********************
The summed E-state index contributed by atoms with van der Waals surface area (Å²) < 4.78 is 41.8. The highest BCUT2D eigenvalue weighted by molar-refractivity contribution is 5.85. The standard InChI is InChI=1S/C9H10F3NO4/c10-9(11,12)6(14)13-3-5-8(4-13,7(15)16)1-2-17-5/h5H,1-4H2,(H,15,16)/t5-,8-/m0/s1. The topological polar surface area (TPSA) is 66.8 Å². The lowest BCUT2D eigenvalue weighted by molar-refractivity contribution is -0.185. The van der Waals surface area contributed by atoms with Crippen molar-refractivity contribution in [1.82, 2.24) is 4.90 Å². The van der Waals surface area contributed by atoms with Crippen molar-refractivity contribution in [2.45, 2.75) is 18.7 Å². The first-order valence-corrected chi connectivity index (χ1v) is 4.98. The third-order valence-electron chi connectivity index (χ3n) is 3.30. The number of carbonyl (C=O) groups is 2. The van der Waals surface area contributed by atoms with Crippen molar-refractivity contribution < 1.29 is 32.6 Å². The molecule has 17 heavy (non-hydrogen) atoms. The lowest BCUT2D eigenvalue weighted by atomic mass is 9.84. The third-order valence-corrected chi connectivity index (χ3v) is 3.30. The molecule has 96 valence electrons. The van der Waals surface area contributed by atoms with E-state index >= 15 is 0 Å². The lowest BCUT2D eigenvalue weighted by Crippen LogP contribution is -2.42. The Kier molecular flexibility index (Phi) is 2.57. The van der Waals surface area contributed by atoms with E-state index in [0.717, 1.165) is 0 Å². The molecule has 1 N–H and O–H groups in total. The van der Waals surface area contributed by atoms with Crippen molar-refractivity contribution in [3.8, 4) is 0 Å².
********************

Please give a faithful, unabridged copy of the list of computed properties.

The summed E-state index contributed by atoms with van der Waals surface area (Å²) < 4.78 is 41.8. The highest BCUT2D eigenvalue weighted by molar-refractivity contribution is 5.85. The standard InChI is InChI=1S/C9H10F3NO4/c10-9(11,12)6(14)13-3-5-8(4-13,7(15)16)1-2-17-5/h5H,1-4H2,(H,15,16)/t5-,8-/m0/s1. The topological polar surface area (TPSA) is 66.8 Å². The lowest BCUT2D eigenvalue weighted by molar-refractivity contribution is -0.185. The van der Waals surface area contributed by atoms with Crippen molar-refractivity contribution in [1.82, 2.24) is 4.90 Å². The van der Waals surface area contributed by atoms with Crippen molar-refractivity contribution in [2.45, 2.75) is 18.7 Å². The first-order valence-corrected chi connectivity index (χ1v) is 4.98. The third-order valence-electron chi connectivity index (χ3n) is 3.30. The number of carbonyl (C=O) groups is 2. The van der Waals surface area contributed by atoms with Crippen molar-refractivity contribution < 1.29 is 32.6 Å². The molecule has 17 heavy (non-hydrogen) atoms. The lowest BCUT2D eigenvalue weighted by atomic mass is 9.84. The third-order valence-corrected chi connectivity index (χ3v) is 3.30. The molecule has 96 valence electrons. The van der Waals surface area contributed by atoms with E-state index >= 15 is 0 Å². The lowest BCUT2D eigenvalue weighted by Crippen LogP contribution is -2.42. The Kier molecular flexibility index (Phi) is 2.57. The van der Waals surface area contributed by atoms with E-state index in [0.717, 1.165) is 0 Å². The molecule has 1 N–H and O–H groups in total. The van der Waals surface area contributed by atoms with Crippen molar-refractivity contribution in [3.8, 4) is 0 Å².